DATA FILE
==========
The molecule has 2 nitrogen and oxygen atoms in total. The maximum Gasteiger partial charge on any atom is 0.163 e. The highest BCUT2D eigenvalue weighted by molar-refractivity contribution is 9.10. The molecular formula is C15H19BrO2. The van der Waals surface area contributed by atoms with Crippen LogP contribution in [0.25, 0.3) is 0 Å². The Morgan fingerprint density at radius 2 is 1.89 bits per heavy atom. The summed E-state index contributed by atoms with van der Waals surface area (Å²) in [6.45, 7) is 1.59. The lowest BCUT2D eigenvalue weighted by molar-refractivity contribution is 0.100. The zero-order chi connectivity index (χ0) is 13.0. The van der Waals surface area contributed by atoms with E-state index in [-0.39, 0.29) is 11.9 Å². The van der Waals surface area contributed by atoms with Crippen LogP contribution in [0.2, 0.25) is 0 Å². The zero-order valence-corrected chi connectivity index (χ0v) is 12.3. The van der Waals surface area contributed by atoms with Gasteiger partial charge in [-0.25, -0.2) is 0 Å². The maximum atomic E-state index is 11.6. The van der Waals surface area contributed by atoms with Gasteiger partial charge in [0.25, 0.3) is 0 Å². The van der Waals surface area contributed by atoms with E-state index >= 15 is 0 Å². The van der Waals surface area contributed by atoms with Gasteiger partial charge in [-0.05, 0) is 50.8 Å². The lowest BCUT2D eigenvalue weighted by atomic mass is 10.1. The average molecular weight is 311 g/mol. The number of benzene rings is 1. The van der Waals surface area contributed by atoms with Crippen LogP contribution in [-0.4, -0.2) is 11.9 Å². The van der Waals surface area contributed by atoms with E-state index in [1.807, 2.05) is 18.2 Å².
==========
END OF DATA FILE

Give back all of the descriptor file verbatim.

The molecule has 2 nitrogen and oxygen atoms in total. The maximum Gasteiger partial charge on any atom is 0.163 e. The highest BCUT2D eigenvalue weighted by molar-refractivity contribution is 9.10. The molecular formula is C15H19BrO2. The van der Waals surface area contributed by atoms with Crippen LogP contribution in [0.25, 0.3) is 0 Å². The Morgan fingerprint density at radius 2 is 1.89 bits per heavy atom. The summed E-state index contributed by atoms with van der Waals surface area (Å²) in [6.45, 7) is 1.59. The lowest BCUT2D eigenvalue weighted by molar-refractivity contribution is 0.100. The zero-order chi connectivity index (χ0) is 13.0. The van der Waals surface area contributed by atoms with E-state index in [-0.39, 0.29) is 11.9 Å². The van der Waals surface area contributed by atoms with Crippen LogP contribution in [0.2, 0.25) is 0 Å². The zero-order valence-corrected chi connectivity index (χ0v) is 12.3. The van der Waals surface area contributed by atoms with Gasteiger partial charge in [-0.25, -0.2) is 0 Å². The maximum atomic E-state index is 11.6. The van der Waals surface area contributed by atoms with Gasteiger partial charge in [0.25, 0.3) is 0 Å². The van der Waals surface area contributed by atoms with E-state index >= 15 is 0 Å². The van der Waals surface area contributed by atoms with Gasteiger partial charge in [-0.05, 0) is 50.8 Å². The lowest BCUT2D eigenvalue weighted by atomic mass is 10.1. The average molecular weight is 311 g/mol. The number of benzene rings is 1. The van der Waals surface area contributed by atoms with Crippen LogP contribution in [-0.4, -0.2) is 11.9 Å². The van der Waals surface area contributed by atoms with E-state index in [1.807, 2.05) is 18.2 Å².